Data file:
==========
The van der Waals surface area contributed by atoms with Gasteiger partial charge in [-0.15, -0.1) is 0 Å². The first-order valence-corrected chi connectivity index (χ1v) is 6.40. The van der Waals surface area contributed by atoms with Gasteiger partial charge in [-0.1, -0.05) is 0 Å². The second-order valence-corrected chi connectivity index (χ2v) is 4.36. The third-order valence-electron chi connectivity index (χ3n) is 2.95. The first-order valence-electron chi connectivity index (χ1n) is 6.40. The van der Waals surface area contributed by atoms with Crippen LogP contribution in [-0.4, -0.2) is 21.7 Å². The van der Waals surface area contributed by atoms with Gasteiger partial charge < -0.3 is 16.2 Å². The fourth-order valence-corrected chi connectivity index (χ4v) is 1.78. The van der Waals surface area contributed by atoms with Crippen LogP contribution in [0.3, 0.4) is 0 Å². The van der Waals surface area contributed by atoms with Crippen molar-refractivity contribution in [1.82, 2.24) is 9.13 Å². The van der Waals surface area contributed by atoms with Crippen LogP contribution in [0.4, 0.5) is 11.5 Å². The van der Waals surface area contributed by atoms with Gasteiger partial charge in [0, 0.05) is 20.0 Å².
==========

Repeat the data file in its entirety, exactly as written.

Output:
The van der Waals surface area contributed by atoms with Gasteiger partial charge in [-0.15, -0.1) is 0 Å². The first-order valence-corrected chi connectivity index (χ1v) is 6.40. The van der Waals surface area contributed by atoms with Gasteiger partial charge in [-0.1, -0.05) is 0 Å². The second-order valence-corrected chi connectivity index (χ2v) is 4.36. The third-order valence-electron chi connectivity index (χ3n) is 2.95. The first-order valence-electron chi connectivity index (χ1n) is 6.40. The van der Waals surface area contributed by atoms with Crippen LogP contribution in [-0.4, -0.2) is 21.7 Å². The van der Waals surface area contributed by atoms with Gasteiger partial charge < -0.3 is 16.2 Å². The fourth-order valence-corrected chi connectivity index (χ4v) is 1.78. The van der Waals surface area contributed by atoms with Crippen LogP contribution in [0.3, 0.4) is 0 Å². The van der Waals surface area contributed by atoms with Crippen molar-refractivity contribution in [1.82, 2.24) is 9.13 Å². The van der Waals surface area contributed by atoms with Crippen LogP contribution in [0.4, 0.5) is 11.5 Å². The van der Waals surface area contributed by atoms with Gasteiger partial charge in [0, 0.05) is 20.0 Å².